Camel Spiders opens with a shootout between American soldiers and a group of bad guys somewhere in the Middle East. Of course, for anyone who is well familiar with B-movies can immediately tell you, that’s not the Middle East: that’s Vazquez Rocks — a Southern California location popular with filmmakers, particularly the ones who film on the cheap. And, when it comes to making cheap movies, the legendary producer/director Roger Corman is an expert in the field. But to define Camel Spiders (which Corman produced) as a “cheap” production would only cheat the very definition of the word.
Immediately after the film opens, the bad guys are killed by a marauding flotilla of six-legged CGI spiders, who carry them all away in pieces. Unfortunately for all (especially the viewer), a couple of these Camel Spiders make their way back to the States in the body of a dead soldier. We then transport to a previously-unknown version of Arizona wherein everyone speaks with a southern drawl and has a California license plate on their vehicle. It is there that our “hero” of the movie, Brian Krause (as an Army captain) meets up with local hick sheriff C. Thomas Howell and about a dozen or so terrified citizens and travelers — all of whom are besieged by the cheaply-animated titular critters.
Most of the performers here are — as you can expect — not what you would call professionals (and that’s saying it nicely); the movie is literally littered with bad actors, many of whom are there to be killed by bad special defects. People show up solely to be eaten, squished, and torn apart by the ridiculous-looking arachnids — something that really has you wondering how many of them pitched in a few bucks just to show up onscreen. And if that’s the case, I can’t even begin to imagine what this film’s final budget was, because it’s one of the cheapest movies I have seen in a long time (well, since 2-Headed Shark Attack, that is).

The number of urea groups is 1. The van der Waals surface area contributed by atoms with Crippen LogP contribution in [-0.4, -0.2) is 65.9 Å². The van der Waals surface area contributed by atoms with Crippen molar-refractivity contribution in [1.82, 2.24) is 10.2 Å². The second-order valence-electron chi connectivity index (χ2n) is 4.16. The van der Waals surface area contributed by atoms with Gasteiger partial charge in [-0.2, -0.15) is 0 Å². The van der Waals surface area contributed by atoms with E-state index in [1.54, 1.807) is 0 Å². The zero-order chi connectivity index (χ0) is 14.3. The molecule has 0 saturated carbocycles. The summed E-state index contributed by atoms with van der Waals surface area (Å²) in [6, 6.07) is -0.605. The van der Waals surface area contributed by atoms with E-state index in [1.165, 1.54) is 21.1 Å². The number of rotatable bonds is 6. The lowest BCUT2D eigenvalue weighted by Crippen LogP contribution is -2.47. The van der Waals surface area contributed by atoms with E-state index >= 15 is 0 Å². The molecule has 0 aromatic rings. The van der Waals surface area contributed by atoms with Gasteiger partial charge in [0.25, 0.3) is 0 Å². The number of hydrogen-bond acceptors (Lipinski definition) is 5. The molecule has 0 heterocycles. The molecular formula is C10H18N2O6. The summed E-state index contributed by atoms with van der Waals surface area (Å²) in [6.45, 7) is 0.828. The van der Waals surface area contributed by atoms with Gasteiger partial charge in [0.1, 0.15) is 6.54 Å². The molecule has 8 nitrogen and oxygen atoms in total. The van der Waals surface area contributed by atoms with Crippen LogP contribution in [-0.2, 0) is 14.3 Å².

Let’s put it this way: Camel Spiders is awful. It’s an absolutely, completely, and utterly awful mess courtesy veteran B-movie auteur (and Corman protégé), Jim Wynorski. And you’d have to be nuts to think that it would be something other than just that. Naturally, the fact that it’s so bad is the film’s greatest appeal. It’s also the movie’s only charm — as there is no nudity to be found here (which is almost unusual for a Jim Wynorski flick). Anchor Bay releases the hunk of glass cut to resemble a gem to DVD and Blu-ray (!) with no special features other than previews for a few other movies — which probably meant they didn’t want to waste anymore time on it than its filmmakers did.